Godwits in flight in fog on the Fen, showing their striking black-and-white
Blog 12B: Second Churchill Blog – Godwit city!
Churchill Wildlife Management sign
I am based in a Wildlife Management Area managed by the Province of Manitoba. The Churchill Northern Studies Centre, where I am staying, is situated within the WMA, which gives it special access to nature.
Polar Bear road sign
Polar Bear safety is on everybody’s minds… When I go out to the Fen the last two days of my trip, I have Dave Allcorn with me as a watcher and body guard and local expert and naturalist. It is great to be out on the Fen with Dave, because this means I will not get lost and also that I will learn a lot. It is easy to become disoriented, especially when the ice fog settles in over the tundra.
It is unlikely we will encounter a bear because the ice remains continuous across Hudson Bay, and when the ice is there, the bears are out on the ice, hunting for seals.
The Fen, about 5 miles south of the Centre, is the high point of my field trip, a mix of tundra, wetland, and boreal conifer woodland. Godwit researcher Nathan Senner worked on nesting godwits here about a decade ago. This is a beautiful piece of habitat with all sorts of interesting birds in it at this time…American Golden-Plovers, various sandpiper species, and godwits, of course.
American Golden-Plover in mists of the Fen. This is nesting habitat for this special bird.
Dave, my watcher, knows his subarctic tundra plants and points the various dwarf recumbent species out to me—rhododendrons, blueberries, other ericoids, and lichens…
Dave Allcorn on the tundra
We are able to walk right up on dowitchers, phalaropes, peeps, yellowlegs…this is where they will be raising their young, once the weather improves. They all seem quite confiding here…
Short-billed Dowitcher in tree
The first morning in the Fen is cold but clear, whereas the second is socked in with ice fog. Every bit of vegetation is encrusted with ice. The birds are not nearly as obvious on day two…. But both days were filled with close encounters, featured in the photographs here.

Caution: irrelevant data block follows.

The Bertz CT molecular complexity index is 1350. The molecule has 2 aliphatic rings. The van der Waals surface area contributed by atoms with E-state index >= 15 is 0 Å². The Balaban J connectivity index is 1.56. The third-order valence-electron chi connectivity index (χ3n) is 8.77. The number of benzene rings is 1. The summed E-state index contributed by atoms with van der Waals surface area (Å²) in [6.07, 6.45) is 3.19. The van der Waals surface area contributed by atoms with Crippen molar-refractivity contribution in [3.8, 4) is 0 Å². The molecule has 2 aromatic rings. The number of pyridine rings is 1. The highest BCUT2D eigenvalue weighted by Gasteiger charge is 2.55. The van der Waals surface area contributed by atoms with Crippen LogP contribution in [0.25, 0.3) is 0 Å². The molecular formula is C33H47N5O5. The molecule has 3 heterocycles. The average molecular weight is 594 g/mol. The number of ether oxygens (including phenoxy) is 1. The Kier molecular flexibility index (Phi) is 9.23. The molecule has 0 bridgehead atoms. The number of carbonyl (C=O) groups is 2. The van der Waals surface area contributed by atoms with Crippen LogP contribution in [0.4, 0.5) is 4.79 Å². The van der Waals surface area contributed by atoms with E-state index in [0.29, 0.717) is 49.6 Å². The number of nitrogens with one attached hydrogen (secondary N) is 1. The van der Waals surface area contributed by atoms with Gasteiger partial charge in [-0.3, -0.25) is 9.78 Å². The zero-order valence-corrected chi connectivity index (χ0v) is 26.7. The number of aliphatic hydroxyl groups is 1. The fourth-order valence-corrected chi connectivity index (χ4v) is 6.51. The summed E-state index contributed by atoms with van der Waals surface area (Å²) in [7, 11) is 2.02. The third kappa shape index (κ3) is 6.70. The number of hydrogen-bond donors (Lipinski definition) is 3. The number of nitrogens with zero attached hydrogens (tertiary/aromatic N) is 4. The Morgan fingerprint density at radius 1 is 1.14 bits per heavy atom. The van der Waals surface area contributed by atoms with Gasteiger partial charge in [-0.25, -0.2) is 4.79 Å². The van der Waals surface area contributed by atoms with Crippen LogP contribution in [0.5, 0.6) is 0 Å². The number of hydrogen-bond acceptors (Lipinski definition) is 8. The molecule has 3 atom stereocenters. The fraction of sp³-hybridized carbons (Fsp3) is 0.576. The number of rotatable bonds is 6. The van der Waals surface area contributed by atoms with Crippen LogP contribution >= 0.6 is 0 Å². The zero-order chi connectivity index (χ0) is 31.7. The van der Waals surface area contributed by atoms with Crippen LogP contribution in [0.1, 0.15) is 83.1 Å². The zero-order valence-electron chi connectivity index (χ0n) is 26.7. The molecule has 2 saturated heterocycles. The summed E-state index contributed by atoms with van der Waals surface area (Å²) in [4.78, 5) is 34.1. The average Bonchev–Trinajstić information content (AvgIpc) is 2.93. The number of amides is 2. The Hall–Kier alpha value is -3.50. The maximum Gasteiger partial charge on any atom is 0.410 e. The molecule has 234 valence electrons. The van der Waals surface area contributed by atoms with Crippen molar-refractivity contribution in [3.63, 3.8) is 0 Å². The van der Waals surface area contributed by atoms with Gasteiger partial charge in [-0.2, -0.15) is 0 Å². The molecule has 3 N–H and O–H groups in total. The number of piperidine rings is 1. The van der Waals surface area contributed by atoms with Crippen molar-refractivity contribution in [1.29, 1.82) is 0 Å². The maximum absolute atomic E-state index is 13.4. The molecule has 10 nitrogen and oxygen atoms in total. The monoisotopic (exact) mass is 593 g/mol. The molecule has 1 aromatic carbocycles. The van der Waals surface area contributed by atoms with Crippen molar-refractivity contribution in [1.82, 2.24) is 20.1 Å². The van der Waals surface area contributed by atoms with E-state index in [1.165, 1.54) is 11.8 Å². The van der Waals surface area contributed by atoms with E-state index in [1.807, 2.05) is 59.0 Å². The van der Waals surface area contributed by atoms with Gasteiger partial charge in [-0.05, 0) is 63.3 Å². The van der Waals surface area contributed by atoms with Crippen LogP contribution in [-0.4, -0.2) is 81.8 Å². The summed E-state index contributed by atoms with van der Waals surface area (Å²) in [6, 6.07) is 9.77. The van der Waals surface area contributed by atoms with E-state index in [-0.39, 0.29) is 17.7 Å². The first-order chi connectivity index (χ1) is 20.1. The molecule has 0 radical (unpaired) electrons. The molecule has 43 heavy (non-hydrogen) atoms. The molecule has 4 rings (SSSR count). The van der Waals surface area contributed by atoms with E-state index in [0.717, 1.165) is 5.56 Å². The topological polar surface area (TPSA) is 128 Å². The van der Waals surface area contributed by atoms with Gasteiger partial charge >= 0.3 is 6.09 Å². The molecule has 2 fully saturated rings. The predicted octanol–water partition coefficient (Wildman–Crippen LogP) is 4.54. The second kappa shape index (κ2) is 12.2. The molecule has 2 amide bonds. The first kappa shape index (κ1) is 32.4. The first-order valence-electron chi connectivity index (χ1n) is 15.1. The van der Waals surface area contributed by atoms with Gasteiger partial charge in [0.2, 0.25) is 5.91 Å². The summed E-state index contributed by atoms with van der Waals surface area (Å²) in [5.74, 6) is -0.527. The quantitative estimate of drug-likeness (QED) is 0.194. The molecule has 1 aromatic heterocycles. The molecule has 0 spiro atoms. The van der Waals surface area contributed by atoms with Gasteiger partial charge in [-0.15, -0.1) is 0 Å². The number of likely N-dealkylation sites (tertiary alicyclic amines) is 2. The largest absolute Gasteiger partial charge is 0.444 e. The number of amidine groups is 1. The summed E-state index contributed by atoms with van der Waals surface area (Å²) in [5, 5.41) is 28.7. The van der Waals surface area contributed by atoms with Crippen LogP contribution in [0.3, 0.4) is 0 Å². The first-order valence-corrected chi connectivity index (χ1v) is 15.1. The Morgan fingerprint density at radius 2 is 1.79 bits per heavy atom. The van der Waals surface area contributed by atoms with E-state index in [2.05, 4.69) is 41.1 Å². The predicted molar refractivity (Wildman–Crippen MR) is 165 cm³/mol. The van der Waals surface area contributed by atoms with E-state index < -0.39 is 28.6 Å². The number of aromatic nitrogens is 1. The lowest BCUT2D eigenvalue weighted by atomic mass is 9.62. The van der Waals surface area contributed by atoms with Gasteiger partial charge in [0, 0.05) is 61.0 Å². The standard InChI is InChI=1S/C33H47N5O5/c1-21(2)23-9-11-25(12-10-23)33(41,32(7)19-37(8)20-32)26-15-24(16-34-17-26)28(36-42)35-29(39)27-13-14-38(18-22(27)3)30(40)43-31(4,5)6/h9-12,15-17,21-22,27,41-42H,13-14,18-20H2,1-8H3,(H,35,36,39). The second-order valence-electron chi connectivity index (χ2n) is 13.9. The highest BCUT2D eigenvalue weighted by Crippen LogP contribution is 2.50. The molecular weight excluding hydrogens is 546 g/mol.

Raindeer Lichen on a high part of the tundra
A botanist or plant ecologist would be mesmerized by the various microhabitats present out on the Fen, with “upland” and “wetland” just a matter of a few centimeters of elevation.
The highlight of the Fen is its breeding Hudsonian Godwits. We watch them do display flights overhead, racing about at high speed, sometimes just a male and at other times in pairs. They really are like fighter jets as they swoop and bank and race about.
Here on the breeding habitat the various breeding shorebirds like to perch in the conifers, which is a change from Goose Creek, where they are in the water all the time. We photograph a godwit with color bands on its legs. This is a bird Nathan Senner banded 10 years ago. This bird has, therefore, traveled between Churchill and southern Chile at least 19 times (southbound then northbound), a remarkable feat of pioneering navigation!
a color banded adult Hudsonian Godwit (aluminum band to left, color band to right)
I wrap up with a series of evocative images….
Godwit overhead, vocalizing as part of its courtship routine (note open beak)
Godwit on the move
Close-up of female godwit on the tundra
Godwit landing in a larch, which has yet to leaf out (note ice fog in background)
Larch with ice encrustation
Least Sandpiper making courtship sounds on its territory on the tundra
Stilt Sandpiper, foraging on the Fen
Red-necked Phalarope bobbing in a roadside ditch in the Fen
Sandhill Crane, one of a pair, on territory in the Fen
Snow Geese west of the Centre, in another patch of tundra
A frozen lake, northwest of the Centre
My godwit blog will resume in the late summer, when I head to James Bay, the Eastern Maritimes, and New England, to trace the godwit’s post-breeding travels southward. Stay tuned!
An adult male Hudsonian Godwit perched in a White Spruce